National Geographic : 1972 Nov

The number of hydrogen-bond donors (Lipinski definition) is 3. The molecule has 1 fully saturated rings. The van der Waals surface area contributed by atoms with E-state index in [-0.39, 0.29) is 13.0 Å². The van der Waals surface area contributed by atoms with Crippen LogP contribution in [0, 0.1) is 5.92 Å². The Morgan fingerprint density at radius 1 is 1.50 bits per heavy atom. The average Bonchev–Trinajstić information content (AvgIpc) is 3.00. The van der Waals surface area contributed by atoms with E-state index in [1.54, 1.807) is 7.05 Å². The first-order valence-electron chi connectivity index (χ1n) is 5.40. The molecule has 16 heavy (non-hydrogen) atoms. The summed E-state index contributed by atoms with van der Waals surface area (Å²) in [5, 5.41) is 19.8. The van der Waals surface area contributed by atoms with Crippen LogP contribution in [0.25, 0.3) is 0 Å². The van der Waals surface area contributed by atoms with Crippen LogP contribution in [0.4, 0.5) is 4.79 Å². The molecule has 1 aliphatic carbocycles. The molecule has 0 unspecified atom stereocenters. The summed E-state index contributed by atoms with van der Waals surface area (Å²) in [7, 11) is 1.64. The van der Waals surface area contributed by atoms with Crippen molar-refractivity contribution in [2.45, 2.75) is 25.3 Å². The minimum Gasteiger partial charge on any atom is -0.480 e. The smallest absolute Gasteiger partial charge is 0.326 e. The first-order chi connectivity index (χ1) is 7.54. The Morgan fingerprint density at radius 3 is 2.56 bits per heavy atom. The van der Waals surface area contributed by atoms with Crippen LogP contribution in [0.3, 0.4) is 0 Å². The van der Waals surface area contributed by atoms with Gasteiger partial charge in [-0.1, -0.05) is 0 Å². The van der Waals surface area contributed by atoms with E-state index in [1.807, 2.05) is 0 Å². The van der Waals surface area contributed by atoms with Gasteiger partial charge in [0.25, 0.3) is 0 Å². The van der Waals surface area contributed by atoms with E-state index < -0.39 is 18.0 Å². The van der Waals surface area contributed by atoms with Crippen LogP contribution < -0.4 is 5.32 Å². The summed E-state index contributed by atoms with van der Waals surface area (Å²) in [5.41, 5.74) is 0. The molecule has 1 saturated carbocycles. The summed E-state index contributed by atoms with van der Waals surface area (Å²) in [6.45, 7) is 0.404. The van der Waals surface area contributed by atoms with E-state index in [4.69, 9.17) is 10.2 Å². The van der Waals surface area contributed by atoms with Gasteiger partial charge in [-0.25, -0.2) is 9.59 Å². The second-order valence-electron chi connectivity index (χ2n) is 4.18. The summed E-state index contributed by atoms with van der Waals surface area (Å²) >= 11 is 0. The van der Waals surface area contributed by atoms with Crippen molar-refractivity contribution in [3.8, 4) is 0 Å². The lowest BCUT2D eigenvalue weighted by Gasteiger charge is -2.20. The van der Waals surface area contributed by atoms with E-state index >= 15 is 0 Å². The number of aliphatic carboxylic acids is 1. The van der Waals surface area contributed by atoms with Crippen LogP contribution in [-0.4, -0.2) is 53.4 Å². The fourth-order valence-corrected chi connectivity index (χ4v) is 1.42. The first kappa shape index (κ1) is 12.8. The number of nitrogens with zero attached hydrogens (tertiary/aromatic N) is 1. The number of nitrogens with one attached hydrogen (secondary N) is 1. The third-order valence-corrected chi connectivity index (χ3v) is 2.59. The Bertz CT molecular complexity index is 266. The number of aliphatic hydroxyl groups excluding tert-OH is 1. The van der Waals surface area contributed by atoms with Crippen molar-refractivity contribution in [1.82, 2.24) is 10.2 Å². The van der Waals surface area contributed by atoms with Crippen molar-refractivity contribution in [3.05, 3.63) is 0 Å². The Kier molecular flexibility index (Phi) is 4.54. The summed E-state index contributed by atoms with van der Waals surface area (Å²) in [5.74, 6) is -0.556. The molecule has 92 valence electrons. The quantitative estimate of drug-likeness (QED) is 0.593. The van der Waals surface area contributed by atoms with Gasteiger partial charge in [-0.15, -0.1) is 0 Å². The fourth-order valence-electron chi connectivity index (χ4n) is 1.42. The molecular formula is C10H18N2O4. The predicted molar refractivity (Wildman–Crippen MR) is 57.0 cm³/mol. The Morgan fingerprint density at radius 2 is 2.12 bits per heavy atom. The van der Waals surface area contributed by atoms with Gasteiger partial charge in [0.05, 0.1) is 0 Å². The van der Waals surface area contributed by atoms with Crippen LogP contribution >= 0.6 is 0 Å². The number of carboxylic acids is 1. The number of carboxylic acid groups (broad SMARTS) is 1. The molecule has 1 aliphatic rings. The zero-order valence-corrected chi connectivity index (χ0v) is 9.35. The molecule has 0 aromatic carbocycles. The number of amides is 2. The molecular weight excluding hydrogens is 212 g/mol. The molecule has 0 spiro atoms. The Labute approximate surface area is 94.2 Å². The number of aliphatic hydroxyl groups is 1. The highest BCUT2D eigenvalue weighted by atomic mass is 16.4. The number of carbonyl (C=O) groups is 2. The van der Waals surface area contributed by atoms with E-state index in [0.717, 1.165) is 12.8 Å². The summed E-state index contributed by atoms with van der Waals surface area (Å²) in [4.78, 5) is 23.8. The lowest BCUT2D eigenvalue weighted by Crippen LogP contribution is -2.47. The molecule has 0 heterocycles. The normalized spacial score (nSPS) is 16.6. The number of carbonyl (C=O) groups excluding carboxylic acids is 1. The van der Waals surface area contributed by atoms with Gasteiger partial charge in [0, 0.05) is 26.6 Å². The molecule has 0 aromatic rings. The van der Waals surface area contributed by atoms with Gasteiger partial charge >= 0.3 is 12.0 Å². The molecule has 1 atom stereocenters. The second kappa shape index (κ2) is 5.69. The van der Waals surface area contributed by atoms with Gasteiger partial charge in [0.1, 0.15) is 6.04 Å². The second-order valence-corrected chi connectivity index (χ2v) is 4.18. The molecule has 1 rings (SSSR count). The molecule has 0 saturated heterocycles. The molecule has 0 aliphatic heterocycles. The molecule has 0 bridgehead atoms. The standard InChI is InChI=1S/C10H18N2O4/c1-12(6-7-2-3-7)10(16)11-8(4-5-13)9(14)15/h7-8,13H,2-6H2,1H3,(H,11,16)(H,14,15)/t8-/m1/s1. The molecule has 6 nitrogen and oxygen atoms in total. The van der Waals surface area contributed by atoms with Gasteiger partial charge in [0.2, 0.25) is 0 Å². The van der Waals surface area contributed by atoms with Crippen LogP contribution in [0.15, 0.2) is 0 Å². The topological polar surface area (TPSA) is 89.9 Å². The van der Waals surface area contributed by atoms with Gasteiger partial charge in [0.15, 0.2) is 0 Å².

You've seen ads and commercials for color tele vison. The pictures they show on the sets are very im prssive. Rainbow-colored parrots. Dazzling drum majorettes. Bronzed giants on water skis. You've also seen the disclaimers. The small legal tye that says "Simulated TV Picture" or "Closed Cir cit Transmission." Meaning that what you see cannot quite be the rea thing. Because in the case of an actual picture onaset ia commercial, that picture can only be as good as teset you're watching it on. (Of course, if you're itching on black and white, you can't judge color anway.) And in the case of a magazine ad, it's obviously possible to get a faithful reproduction of an actual revision picture on a printed page. At GTE Sylvania we're particularly concerned abut this. Possibly because GTE Sylvania has now come up wih ChroMatrixT"-its newest, most advanced picture tube.. )8.. By its fineline balance of brightness and contrast, teChroMatrix tube produces a picture that's about close to real life as you can get. But you can't see how close this really is by look inatan "idealized" picture in an ad. Or by what you may see in a television commercial. Then, how do you judge? The truth-and this goes for any color set-is that teonly way to judge picture quality sensibly is to see teactual picture on the actual set (or sets) you're in teested in. We suggest you go to a dealer and see the same pture on 3 or 4 different sets, including Sylvania. Copare color, detail, ease of tuning. Any other way is at best a waste of time. And at wost, a terrible way to buy a color television set. A part of General Telephone & Electronic .